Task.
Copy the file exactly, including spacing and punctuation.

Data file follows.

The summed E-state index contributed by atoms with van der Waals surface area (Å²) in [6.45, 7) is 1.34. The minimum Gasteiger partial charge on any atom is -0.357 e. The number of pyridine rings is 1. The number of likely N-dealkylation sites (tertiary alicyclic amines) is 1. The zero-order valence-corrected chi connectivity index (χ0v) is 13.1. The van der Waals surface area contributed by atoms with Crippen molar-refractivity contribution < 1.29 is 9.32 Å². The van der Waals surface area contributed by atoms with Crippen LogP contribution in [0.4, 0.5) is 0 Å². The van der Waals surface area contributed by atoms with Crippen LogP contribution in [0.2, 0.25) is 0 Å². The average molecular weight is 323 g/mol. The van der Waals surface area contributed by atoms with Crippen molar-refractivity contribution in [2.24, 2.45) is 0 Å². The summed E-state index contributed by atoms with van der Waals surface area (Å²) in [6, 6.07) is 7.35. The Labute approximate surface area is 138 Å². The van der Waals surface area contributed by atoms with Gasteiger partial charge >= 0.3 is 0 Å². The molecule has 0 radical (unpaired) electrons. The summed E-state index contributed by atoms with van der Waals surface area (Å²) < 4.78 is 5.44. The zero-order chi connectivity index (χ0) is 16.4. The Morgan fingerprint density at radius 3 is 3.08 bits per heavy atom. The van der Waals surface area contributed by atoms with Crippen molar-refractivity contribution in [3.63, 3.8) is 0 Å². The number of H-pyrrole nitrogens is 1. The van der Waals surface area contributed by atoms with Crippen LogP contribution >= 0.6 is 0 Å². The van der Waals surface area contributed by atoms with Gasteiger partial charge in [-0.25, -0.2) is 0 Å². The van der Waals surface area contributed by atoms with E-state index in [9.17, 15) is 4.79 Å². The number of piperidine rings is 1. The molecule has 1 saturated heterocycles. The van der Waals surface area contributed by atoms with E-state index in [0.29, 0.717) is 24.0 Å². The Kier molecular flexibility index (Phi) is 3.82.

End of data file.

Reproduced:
The summed E-state index contributed by atoms with van der Waals surface area (Å²) in [6.45, 7) is 1.34. The minimum Gasteiger partial charge on any atom is -0.357 e. The number of pyridine rings is 1. The number of likely N-dealkylation sites (tertiary alicyclic amines) is 1. The zero-order valence-corrected chi connectivity index (χ0v) is 13.1. The van der Waals surface area contributed by atoms with Crippen molar-refractivity contribution < 1.29 is 9.32 Å². The van der Waals surface area contributed by atoms with Crippen LogP contribution in [0.4, 0.5) is 0 Å². The van der Waals surface area contributed by atoms with Crippen LogP contribution in [0.2, 0.25) is 0 Å². The average molecular weight is 323 g/mol. The van der Waals surface area contributed by atoms with Crippen molar-refractivity contribution in [2.24, 2.45) is 0 Å². The summed E-state index contributed by atoms with van der Waals surface area (Å²) in [6, 6.07) is 7.35. The Labute approximate surface area is 138 Å². The van der Waals surface area contributed by atoms with Gasteiger partial charge >= 0.3 is 0 Å². The molecule has 0 radical (unpaired) electrons. The summed E-state index contributed by atoms with van der Waals surface area (Å²) < 4.78 is 5.44. The zero-order chi connectivity index (χ0) is 16.4. The Morgan fingerprint density at radius 3 is 3.08 bits per heavy atom. The van der Waals surface area contributed by atoms with Crippen molar-refractivity contribution in [3.63, 3.8) is 0 Å². The number of H-pyrrole nitrogens is 1. The van der Waals surface area contributed by atoms with Crippen LogP contribution >= 0.6 is 0 Å². The van der Waals surface area contributed by atoms with Gasteiger partial charge in [-0.25, -0.2) is 0 Å². The van der Waals surface area contributed by atoms with E-state index in [9.17, 15) is 4.79 Å². The number of piperidine rings is 1. The molecule has 1 saturated heterocycles. The van der Waals surface area contributed by atoms with E-state index in [0.29, 0.717) is 24.0 Å². The Kier molecular flexibility index (Phi) is 3.82.